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(Monday of the First Week of Advent)

A few years ago, a young man in college at the time looked at me and asked, “do you think it’s normal to feel guilty sometimes about what you’ve been given?” His question made it clear to me that he was well aware of much of how he had been blessed: by his parents, friends, through the achievements that he had accomplished, all flowing from God. I had never been asked that question before, especially by someone so young. I simply said in reply, “...you know you’re blessed. You know that your life is a gift. Just accept it as a gift and live simply, humbly...”

In part, that conversation was about our struggle with unworthiness. I recall it today in light of our Gospel reading. When the words of the Mass changed a few years ago, one of the oddest-sounding changes was the one that flows from Jesus’ encounter with the centurion. This exchange also centers, in part, around a feeling of unworthiness. We pray these words every time we celebrate Mass. It use to read, as we all know, “Lord, I am not worthy to receive you, but only say the word, and I shall be healed.” Now, the words are, “Lord, I am not worthy for you to enter under my roof, but only say the word and my soul shall be healed.”This is a prayer that acknowledges what is about to happen; namely, the intimate encounter with God in holy communion, in reception of Eucharist. Such a gift is beyond our understanding. If we stop and think about it, we may not feel worthy for the Lord to “enter under our roof and within our mind, body, and soul.” But he comes anyway. Because he loves us.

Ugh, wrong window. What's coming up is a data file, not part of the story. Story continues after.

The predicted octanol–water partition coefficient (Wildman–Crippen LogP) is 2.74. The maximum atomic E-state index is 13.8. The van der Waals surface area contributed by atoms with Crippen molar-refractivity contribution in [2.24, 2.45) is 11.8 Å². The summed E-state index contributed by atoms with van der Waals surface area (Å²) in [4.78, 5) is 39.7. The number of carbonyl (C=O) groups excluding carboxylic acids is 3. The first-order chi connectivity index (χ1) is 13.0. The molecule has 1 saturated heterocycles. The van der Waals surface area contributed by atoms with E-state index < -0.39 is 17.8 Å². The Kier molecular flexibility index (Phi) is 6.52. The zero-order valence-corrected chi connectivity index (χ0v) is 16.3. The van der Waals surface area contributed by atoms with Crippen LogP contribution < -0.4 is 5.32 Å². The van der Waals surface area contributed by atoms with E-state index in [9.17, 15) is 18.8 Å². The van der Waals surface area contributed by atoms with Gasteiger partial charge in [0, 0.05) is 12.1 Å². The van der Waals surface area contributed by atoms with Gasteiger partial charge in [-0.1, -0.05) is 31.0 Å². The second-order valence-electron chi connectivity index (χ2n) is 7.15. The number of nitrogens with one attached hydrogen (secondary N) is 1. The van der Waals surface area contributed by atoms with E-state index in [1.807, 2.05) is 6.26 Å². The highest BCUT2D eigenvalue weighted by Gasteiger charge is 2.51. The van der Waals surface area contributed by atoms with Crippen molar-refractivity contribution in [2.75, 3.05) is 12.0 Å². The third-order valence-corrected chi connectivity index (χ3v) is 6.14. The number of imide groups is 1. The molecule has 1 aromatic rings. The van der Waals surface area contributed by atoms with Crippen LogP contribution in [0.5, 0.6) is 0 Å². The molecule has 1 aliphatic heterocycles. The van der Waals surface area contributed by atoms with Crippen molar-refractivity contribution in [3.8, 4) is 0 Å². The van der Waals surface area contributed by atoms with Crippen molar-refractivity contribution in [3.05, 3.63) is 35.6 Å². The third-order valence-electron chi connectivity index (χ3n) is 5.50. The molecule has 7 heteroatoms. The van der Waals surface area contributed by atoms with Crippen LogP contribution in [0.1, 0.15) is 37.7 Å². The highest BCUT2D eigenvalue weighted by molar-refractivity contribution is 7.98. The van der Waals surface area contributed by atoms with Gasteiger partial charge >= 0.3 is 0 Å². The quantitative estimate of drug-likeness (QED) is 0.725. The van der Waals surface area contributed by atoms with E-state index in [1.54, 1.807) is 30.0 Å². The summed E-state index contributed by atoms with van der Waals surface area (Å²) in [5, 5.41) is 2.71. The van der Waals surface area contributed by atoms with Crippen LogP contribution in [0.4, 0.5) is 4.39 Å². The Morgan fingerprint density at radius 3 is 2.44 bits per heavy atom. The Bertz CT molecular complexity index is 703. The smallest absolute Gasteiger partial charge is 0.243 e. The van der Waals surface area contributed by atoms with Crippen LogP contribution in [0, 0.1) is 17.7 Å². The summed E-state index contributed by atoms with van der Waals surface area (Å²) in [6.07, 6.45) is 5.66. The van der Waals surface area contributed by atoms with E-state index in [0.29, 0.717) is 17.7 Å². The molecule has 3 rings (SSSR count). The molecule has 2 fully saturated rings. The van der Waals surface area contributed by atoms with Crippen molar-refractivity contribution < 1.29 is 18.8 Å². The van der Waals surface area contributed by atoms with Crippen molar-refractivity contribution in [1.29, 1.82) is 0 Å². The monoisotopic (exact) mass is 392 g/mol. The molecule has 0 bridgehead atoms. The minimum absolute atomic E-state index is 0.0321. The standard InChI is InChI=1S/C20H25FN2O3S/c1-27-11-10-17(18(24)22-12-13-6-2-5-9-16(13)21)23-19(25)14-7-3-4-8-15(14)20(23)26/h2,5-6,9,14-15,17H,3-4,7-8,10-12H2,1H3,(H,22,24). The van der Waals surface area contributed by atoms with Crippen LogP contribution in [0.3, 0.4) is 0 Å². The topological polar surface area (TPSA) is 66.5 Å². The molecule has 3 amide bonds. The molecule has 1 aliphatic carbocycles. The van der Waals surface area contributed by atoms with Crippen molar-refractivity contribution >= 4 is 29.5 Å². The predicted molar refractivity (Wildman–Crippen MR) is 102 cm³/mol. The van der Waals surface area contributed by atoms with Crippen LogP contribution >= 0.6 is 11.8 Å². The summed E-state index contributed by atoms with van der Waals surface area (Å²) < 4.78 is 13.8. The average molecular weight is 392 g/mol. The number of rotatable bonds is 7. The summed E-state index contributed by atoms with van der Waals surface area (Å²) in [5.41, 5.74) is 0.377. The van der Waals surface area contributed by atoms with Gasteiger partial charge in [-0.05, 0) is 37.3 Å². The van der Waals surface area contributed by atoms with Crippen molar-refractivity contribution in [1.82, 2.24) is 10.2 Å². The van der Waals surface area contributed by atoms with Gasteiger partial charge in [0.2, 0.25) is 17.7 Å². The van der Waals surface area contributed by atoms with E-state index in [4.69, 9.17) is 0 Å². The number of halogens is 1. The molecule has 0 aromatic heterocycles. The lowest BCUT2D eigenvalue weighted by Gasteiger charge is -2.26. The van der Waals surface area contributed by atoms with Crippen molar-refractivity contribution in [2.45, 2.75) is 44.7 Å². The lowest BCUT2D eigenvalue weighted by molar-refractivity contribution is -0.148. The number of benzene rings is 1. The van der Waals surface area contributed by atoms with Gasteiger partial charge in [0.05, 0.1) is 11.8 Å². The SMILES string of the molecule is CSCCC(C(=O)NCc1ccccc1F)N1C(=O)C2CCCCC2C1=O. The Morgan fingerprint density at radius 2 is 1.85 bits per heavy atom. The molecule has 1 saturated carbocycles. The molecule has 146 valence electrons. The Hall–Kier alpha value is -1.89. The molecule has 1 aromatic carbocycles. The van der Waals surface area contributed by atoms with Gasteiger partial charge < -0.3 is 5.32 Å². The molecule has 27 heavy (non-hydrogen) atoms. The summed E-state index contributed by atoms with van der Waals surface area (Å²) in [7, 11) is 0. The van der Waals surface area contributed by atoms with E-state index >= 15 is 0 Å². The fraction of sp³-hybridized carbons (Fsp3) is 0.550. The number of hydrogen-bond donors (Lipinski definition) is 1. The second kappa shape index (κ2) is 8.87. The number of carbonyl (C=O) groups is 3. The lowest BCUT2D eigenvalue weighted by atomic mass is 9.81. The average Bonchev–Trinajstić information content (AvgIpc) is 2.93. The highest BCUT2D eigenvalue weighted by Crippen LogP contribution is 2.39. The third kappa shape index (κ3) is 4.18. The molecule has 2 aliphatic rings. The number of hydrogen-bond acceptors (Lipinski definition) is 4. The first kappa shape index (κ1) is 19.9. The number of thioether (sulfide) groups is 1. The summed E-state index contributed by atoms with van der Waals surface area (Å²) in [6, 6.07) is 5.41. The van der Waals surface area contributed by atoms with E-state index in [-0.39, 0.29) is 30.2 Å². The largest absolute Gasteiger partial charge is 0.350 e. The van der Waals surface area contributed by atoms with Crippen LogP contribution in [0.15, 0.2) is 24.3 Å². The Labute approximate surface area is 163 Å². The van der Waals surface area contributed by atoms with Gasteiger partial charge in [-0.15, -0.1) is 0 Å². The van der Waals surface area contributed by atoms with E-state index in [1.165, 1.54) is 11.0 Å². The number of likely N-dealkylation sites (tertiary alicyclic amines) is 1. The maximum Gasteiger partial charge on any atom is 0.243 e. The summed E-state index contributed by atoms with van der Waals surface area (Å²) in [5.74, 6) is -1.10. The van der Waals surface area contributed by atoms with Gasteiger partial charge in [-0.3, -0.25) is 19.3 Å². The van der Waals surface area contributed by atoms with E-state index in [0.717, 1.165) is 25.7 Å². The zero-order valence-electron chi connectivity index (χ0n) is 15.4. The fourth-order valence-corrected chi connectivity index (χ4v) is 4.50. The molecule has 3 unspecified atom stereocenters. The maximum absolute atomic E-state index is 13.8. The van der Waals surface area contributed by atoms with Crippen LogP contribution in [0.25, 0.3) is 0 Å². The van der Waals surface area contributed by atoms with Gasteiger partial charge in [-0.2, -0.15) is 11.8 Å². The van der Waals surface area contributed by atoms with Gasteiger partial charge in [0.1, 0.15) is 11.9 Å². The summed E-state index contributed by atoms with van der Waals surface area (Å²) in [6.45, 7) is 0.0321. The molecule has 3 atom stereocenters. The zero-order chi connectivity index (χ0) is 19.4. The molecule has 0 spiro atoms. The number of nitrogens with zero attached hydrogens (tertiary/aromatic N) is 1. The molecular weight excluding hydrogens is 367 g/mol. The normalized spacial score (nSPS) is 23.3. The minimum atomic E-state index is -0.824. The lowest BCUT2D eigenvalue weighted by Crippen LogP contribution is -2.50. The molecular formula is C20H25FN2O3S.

We come here to be fed. When we leave here, we are called to feed others. The question then becomes, “will I welcome others under my roof as readily as I welcome Jesus in this sacrament?”